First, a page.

in 1920 as Hellmuth Hirth Versuchsbau, renamed Leichtmetall-Werke GmbH and finally Elektronmetall GmbH as a manufacturer of light alloy engine components, including parts for aircraft engine components. In 1927, Hirth separated this part of the business, renaming it as Hirth Motoren GmbH, with the remainder becoming Mahle GmbH. The first Hirth Motoren GmbH engine, the 4-cylinder inverted in-line HM 60, was released in 1931 and was fairly successful. An upgrade in the form of the HM 60R improved efficiency, and was followed by 6, 8 and 12-cylinder versions based on the same machinery
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Conventional Landing Gear
Conventional landing gear, or tailwheel-type landing gear, is an aircraft undercarriage consisting of two main wheels forward of the center of gravity and a small wheel or skid to support the tail.[1][2] The term taildragger is also used, although some claim it should apply only to those aircraft with a tailskid rather than a wheel.[2][3] The term "conventional" persists for historical reasons, but all modern jet aircraft and most modern propeller aircraft use tricycle gear.Contents1 History 2 Advantages 3 Disadvantages 4 Jet-powered tailwheel aircraft 5 Monowheel undercarriage 6 Training 7 Techniques 8 Examples8.1 Airplanes 8.2 Helicopters9 Modifications of tricycle gear aircraft 10 References10.1 Citations 10.2 BibliographyHistory[edit]Tailwheel detail on a Tiger Moth biplaneLike many attack helicopters, the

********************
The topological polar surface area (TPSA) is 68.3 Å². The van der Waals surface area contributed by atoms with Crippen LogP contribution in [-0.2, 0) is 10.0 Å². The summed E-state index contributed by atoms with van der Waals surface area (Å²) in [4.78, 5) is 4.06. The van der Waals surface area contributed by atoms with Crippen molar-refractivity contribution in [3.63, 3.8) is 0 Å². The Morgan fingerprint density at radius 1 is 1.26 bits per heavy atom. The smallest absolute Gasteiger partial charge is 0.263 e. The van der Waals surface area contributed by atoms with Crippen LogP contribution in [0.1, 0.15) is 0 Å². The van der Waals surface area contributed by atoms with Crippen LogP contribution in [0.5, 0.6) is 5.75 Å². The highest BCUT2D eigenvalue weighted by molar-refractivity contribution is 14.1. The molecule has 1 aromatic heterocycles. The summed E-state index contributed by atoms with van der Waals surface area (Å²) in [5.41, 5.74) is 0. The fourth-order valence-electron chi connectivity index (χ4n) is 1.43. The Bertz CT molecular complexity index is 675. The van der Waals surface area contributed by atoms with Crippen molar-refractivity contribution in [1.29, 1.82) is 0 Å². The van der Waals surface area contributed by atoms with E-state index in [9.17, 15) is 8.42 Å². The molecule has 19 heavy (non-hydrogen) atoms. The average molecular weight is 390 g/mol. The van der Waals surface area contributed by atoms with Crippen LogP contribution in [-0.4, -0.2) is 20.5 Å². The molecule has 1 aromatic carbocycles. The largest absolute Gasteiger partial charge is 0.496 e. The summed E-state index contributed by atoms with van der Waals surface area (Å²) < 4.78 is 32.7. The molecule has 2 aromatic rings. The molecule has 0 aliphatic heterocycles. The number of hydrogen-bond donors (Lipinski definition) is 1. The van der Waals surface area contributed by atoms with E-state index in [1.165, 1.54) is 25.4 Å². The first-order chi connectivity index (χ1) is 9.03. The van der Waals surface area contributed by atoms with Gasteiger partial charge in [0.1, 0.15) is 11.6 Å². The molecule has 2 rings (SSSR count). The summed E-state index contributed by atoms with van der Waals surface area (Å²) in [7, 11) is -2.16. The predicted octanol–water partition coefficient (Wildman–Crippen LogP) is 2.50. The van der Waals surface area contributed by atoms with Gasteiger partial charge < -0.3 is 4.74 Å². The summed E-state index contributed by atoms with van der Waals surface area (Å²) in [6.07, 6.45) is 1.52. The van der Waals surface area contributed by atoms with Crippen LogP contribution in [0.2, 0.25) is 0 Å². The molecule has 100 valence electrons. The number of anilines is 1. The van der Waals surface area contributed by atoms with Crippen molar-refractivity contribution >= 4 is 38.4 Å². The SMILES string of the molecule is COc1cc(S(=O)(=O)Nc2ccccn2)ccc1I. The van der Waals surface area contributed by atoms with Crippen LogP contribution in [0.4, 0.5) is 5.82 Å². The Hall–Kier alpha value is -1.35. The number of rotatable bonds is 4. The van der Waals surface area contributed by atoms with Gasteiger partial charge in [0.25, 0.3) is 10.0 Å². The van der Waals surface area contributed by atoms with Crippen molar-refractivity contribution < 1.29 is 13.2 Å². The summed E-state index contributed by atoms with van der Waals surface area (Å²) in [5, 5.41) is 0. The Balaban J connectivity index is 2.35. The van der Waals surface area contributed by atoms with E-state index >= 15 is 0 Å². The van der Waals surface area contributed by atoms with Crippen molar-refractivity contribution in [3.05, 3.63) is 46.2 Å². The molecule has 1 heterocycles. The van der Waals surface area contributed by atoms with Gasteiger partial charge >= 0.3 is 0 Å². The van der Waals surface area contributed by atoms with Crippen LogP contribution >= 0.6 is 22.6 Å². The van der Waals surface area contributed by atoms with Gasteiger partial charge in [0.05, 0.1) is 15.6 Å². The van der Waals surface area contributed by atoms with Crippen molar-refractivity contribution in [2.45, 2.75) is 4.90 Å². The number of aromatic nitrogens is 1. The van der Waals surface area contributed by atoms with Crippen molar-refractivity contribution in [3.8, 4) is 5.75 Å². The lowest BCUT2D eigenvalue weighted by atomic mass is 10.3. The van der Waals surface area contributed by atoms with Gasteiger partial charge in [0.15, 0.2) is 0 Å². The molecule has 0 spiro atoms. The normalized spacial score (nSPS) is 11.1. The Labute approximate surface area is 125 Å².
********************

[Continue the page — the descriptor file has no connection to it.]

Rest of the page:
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Air Brake (aircraft)
In aeronautics, air brakes or speedbrakes are a type of flight control surfaces used on an aircraft to increase drag or increase the angle of approach during landing
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Spoiler (aeronautics)